arrow function syntax simplified

Allen Wirfs-Brock allen at
Sun Apr 1 11:08:03 PDT 2012

On Apr 1, 2012, at 8:07 AM, Quildreen Motta wrote:

> Is there any particular reason optionally dynamic `this' got ditched from the current arrow syntax proposal? It's one thing that, I think, would make it more useful than just being used for inline callbacks.

Yes, because it is unnecessary and would just add more confusion to the already too confused understanding of "this" by most JS programmers.

> Plus, with a syntax like:
> ---
> let ps = { lookahead: (this, n) => { this.current().slice(0, n || 1) }
> , current: (this) => { this.text.slice(this.offset) }
> , move: (this, n) => { this.clone(this.text, this.offset + 1) }
> , clone: (this, text, offset) => { let r = Object.create(this)
> , r.offset = offset || 0
> , r.text = text || '' }
> }
> ---

How is the above better (ignoring any controversy about line-beginning separators) than:

let ps = {
   lookahead ( n) { this.current().slice(0, n || 1) },
   current()  { this.text.slice(this.offset) },
   move(n)  { this.clone(this.text, this.offset + 1) },
   clone(text, offset)  {
      let r = Object.create(this);
      r.offset = offset || 0;
      r.text = text || '';

> You'd perhaps avoid some of the confusion on dynamic `this' by making it explicit that `this' is just an additional parameter passed over to the function — albeit implicitly.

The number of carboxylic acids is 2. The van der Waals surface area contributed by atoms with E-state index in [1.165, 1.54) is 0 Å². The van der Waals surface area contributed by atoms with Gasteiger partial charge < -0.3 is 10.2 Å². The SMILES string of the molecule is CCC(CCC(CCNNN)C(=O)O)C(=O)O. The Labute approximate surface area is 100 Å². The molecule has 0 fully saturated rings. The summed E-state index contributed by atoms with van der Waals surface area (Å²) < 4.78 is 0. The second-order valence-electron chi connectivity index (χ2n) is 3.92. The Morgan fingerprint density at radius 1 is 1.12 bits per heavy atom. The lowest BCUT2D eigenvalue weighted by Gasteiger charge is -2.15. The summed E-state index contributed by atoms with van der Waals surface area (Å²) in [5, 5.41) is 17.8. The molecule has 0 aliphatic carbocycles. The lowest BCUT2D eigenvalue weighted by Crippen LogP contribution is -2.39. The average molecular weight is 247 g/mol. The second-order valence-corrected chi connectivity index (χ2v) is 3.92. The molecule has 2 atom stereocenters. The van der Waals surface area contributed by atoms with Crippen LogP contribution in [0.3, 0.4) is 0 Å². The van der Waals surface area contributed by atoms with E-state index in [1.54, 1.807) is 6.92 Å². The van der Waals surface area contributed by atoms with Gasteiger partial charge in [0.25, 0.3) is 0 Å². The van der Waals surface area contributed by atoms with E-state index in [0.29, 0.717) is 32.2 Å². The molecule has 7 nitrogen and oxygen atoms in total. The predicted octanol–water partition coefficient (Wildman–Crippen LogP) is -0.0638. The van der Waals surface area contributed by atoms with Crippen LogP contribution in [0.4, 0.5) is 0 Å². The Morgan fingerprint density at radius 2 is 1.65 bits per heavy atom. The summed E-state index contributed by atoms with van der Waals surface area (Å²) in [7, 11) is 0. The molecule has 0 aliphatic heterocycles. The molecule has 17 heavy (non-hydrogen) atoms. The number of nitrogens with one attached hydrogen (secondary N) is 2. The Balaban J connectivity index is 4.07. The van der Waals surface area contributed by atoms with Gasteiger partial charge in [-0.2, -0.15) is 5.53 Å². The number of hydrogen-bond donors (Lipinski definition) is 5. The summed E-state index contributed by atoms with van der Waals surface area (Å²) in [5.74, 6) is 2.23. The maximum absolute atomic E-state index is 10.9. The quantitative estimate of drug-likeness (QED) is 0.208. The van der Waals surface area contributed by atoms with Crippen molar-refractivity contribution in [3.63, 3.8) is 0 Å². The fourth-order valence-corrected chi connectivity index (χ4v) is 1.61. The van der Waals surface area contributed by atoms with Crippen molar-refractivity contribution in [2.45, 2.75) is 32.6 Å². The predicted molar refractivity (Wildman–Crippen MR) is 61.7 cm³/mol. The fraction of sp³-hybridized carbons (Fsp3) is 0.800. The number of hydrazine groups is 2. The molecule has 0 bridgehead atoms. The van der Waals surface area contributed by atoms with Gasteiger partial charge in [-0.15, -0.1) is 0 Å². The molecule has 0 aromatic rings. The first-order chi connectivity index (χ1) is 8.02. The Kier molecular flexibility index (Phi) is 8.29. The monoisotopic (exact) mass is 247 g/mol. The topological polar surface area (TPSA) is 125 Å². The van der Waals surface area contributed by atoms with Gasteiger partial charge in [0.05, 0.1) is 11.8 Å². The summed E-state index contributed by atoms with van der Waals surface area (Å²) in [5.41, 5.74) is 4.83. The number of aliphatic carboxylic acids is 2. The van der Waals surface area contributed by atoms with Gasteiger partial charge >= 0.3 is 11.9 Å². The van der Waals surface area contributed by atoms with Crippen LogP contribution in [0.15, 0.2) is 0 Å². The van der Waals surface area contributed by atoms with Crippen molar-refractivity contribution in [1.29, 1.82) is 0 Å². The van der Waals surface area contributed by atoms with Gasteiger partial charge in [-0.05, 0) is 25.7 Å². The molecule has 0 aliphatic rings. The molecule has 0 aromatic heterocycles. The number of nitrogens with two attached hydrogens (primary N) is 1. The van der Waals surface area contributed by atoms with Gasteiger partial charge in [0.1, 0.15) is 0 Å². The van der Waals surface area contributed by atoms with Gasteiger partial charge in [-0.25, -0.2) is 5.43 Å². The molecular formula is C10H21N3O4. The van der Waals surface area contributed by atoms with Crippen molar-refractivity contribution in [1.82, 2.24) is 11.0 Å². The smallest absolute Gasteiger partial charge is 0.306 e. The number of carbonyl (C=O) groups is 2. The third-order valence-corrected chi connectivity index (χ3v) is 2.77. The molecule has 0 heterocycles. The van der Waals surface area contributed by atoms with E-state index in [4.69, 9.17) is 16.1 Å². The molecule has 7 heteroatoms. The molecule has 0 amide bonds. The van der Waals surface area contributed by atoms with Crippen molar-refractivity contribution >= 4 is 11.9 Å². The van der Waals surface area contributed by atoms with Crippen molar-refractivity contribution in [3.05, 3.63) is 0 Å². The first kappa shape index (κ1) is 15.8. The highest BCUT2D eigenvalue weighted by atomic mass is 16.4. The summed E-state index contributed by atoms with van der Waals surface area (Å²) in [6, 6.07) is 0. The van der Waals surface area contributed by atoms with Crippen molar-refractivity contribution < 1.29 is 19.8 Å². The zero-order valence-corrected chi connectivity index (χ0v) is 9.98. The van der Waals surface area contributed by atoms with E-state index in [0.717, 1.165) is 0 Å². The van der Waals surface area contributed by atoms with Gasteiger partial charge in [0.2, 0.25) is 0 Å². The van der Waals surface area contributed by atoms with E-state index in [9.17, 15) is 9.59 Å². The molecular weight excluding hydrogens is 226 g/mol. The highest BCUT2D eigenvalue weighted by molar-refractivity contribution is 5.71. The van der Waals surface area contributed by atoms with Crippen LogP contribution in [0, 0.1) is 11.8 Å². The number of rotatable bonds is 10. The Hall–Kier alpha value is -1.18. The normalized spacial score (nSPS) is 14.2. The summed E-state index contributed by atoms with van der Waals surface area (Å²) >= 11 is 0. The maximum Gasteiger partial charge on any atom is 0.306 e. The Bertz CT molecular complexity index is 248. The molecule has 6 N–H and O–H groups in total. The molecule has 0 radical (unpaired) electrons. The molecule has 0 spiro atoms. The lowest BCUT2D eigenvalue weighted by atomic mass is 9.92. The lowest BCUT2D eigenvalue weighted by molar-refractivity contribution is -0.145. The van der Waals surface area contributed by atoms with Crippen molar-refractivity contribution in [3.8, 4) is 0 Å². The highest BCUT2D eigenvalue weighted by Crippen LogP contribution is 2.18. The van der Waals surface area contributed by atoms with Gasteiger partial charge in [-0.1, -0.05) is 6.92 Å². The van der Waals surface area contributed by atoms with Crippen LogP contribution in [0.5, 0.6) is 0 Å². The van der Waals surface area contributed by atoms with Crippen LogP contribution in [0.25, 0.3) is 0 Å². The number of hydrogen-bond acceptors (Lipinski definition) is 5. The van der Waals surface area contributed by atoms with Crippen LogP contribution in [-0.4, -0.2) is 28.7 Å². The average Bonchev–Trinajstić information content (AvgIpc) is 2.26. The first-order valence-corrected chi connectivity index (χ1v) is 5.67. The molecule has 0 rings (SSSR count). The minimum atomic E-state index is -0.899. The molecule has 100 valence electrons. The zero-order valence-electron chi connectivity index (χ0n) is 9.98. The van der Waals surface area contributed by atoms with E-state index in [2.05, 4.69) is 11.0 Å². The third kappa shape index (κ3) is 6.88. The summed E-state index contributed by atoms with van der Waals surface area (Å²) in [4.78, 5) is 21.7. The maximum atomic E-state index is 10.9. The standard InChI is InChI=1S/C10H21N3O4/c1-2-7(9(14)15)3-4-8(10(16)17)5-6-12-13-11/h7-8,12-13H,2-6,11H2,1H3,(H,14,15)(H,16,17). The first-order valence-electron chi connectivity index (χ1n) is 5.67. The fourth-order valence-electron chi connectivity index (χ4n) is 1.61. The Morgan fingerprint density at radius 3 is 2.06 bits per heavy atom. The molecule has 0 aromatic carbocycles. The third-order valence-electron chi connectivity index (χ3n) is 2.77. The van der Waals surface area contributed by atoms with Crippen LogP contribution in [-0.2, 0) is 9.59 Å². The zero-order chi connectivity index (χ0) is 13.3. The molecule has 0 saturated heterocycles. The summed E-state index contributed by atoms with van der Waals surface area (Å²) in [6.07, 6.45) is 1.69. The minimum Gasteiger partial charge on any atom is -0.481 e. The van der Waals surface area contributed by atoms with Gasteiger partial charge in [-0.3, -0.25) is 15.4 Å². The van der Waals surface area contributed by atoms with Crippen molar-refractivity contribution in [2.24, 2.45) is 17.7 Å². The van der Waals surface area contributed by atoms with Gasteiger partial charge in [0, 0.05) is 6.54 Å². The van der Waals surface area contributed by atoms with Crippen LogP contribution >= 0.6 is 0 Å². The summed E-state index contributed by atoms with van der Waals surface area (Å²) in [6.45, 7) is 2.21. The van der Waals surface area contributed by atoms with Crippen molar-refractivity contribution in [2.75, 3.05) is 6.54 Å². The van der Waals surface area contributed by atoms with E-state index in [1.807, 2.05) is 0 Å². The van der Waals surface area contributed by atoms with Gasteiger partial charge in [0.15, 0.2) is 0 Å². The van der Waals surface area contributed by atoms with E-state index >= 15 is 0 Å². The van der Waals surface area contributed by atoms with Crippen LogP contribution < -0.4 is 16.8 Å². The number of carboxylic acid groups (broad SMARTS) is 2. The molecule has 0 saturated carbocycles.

"this" isn't just an additional parameter and trying to turn it into such just creates more confusions. this (aka self) is a characteristic feature of object-oriented methods, not of functions. Methods only have meaning in the context of an object.  It is essential to the OO programming model that this/self is dynamically bounds  to the object that is the target of each method invocation.  In a well designed OO language the method invocation target is syntactically distinct from "other parameters".  If this didn't have special OO semantics there would be no reason to have special syntax and semantics for defining/accessing this within a function.  However, in that case you don't have a OO language, instead you have a functional language that is used to provide a (low fidelity) simulation of OO constructs. 

The confusion about this in JS comes from at least four things.
1) It is too easy to define a "method" (a function that uses a dynamic per-invocation this binding) that is not directly associated with an object (or class/prototype). 
   eg: var f = function() {}; 
2) In classic JS there was no syntax that distinguished the intended definition of a method from a function, other than the appearance of this in the body of the function.
3) It is too easy to extract a method from an object (or class/prototype), breaking the association between the method and object.
    eg: var g = String.splice;
4) It is too easy to call a disassociated method without an object association as if it was a regular function
   eg: f();    

The confusion is only worsen by things like jQuery choosing to exploit such disassociated methods to create non-OO idioms using this

> It seems to work for Python, though there `self' is bound at the instantiation time.

I don't believe this is correct, if you mean object instantiation time.  You can view obj.meth in Python as a left-curry operation that creates a new function where the first parameter of meth is pre-bound to obj.  This is why Python does not have issue 3 above. 

Regardless, Python is also a retrofitted OO language where arguably objects are even less central to the language than in JS.


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